The latest neoclassical programme from New English Ballet Theatre is The Four Seasons / Remembrance, a stylish double bill that combines the abstract and the historical.
The vibrant young modern ballet company prides itself on creating refreshing new works for developing dancers, thereby furthering the art form and nurturing promising artists. Indeed, Artistic Director and CEO Karen Pilkington-Miksa has been recruiting a fresh batch of dancers each year since founding New English Ballet Theatre in 2011. These dancers receive a 12-month contract which affords them training and development opportunities with exciting creatives, as well as coveted time spent dancing on tour and in the West End.
While past offerings have thrown a spotlight on emerging choreographers, The Four Seasons / Remembrance features works from established dancemakers Jenna Lee and Wayne Eagling.
War Horse is an extraordinary, emotionally exhausting piece of theatre that embodies both the essence of the equine and the futility of war.
The narrative boldly recounts the universal suffering that the First World War inflicted on men, women, children and the unsung heroes of the war effort – the horses. Ten million people died in the First World War, along with unknown millions of horses. In the carnage of the French battlefields, the 1914 – 1918 conflict proved to be a horrific experience on both sides of the frontline. Quite simply, there were no winners.
Former Children’s Laureate Michael Morpurgo was inspired to write War Horse after seeing an old painting of a cavalry charge and realising that by describing the experience of the war through the eyes of a horse he could convey the plight of both British and German soldiers.
Noble steed Joey – who is half thoroughbred, half working farm horse – sees the best and worst of humanity throughout the deadly chaos of the First World War. His eventful life begins as a foal on a farm in Devon, where he is lovingly tamed and trained by his young master Albert Narracott.
Devastatingly, the pair are forcibly separated when war is declared as Joey is sold to the Army and shipped off to France. Here, he serves as a British officer’s charger and, after being captured, on the German side. Unable to bear being parted from his cherished companion, Albert lies about his age and enlists with the intention of bringing Joey home. After inspiring everyone he meets, Joey is found wandering and wounded in no man’s land where the story reaches its emotional climax.
For a romantic musical that will sweep you off your feet without forcing you to wallow in too much mushy sentiment theatregoers need look no further than An Officer and a Gentleman.
The classic 1982 film has been rebooted as a pacey jukebox musical that is simultaneously corny and gritty. Lifting audience members up with exuberant performances of more than twenty chart hits from the Eighties, the simple story follows the exploits of bad boy US naval officer trainee Zack Mayo and his “will they, won’t they” relationship with local factory girl Paula Pokrifki.
While the narrative is a little slow to really take off, this lightweight chick flick exploration of how ordinary people endeavour to escape deep-rooted inner demons and daily drudgery undoubtedly benefits from being paired with punchy period pop music. A score consisting of such a wide selection of half-decent tunes is surely guaranteed to have spectators of all ages tapping their feet in recognition and readily engaging with the characters’ experiences. It certainly worked for me and I am not familiar with the Oscar-winning movie at all!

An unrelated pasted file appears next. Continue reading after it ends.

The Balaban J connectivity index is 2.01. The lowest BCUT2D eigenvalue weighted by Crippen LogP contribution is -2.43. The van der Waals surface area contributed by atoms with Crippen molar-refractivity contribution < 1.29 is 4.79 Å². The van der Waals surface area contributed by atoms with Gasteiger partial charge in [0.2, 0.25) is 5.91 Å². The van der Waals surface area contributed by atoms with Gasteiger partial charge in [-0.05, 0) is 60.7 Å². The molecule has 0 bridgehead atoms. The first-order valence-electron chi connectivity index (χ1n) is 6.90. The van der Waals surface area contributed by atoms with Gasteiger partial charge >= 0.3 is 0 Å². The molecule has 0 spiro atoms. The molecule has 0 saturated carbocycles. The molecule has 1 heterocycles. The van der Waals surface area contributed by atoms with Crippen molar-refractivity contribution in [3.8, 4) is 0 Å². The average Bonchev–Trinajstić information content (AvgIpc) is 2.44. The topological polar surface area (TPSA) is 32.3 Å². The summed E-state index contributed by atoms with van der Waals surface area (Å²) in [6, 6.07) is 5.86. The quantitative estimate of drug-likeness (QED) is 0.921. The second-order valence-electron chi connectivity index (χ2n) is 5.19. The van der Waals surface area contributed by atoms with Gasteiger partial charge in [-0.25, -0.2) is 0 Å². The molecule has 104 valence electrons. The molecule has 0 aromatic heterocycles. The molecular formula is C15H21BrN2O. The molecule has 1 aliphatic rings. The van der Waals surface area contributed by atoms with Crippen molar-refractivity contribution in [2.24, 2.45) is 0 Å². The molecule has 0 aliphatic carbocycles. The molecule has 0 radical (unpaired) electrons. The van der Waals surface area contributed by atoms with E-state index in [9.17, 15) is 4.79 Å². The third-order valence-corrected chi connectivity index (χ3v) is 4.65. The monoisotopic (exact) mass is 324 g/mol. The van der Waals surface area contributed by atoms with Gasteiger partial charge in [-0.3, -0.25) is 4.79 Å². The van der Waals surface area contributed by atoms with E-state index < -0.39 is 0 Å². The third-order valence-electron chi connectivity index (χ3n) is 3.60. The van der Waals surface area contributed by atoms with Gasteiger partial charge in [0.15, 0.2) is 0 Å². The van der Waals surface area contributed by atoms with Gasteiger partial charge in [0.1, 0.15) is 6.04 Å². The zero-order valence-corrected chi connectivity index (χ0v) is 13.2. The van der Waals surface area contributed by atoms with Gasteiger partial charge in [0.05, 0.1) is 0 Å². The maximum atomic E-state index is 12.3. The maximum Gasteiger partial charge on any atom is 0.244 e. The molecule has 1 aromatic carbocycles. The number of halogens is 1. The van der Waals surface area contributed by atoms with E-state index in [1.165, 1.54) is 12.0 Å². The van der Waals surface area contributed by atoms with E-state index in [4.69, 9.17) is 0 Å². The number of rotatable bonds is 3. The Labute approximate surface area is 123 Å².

Chick flick romcom Legally Blonde makes for a feel-good musical that is as sparkling as pink champagne.
The 2001 American film, based on the novel by Amanda Brown and starring Reese Witherspoon, sees protagonist Elle Woods prove that one can never be overdressed or overeducated.
Pretty, popular and passionate about pink, fashion marketing student Elle is devastated when her boyfriend Warner Huntington III breaks up with her, declaring that he needs a more serious sweetheart befitting of the future he has planned. Elle is determined to win him back, so she shuns sorority parties, starts swotting and successfully bags herself a place to study alongside Warner at the prestigious Harvard Law School. Accompanied by her cute chihuahua, Bruiser, Elle remains unabashedly herself in her new surroundings. Pink princess and legal eagle, she essentially ends up falling in love with her own untapped potential.
Northern Ballet’s take on The Little Mermaid is so immersive and beautiful that coming up for air during the interval is quite an abrupt reality check.
The return to dry land takes some getting used to because this absorbing and atmospheric two-act ballet sees theatregoers dive into the depths of a mesmerising tale following curious young mermaid Marilla. She lives in a mystical underwater world yet yearns to swim to the surface and experience the human realm. Surging waves of emotion crash over Marilla (and us!) as she falls hopelessly in love with a human prince, subsequently sacrificing her voice and life in the ocean for legs and an opportunity to be where the people are…
Based on Hans Christian Andersen’s original 1837 fairy tale, rather than the Disney retelling, Northern Ballet’s The Little Mermaid is choreographed by the company’s artistic director, David Nixon. It premiered in September 2017 at Southampton’s Mayflower Theatre and was one of a hat-trick of new productions created last year for Northern Ballet – the other two being Casanova and The Boy in the Striped Pyjamas. The Little Mermaid’s current visit to Milton Keynes Theatre is occurring at the tail-end of the world premiere tour (it swims off to Leicester next for its final run of performances) but will undoubtedly remain a firm favourite in the company’s repertoire, hopefully to be periodically revived.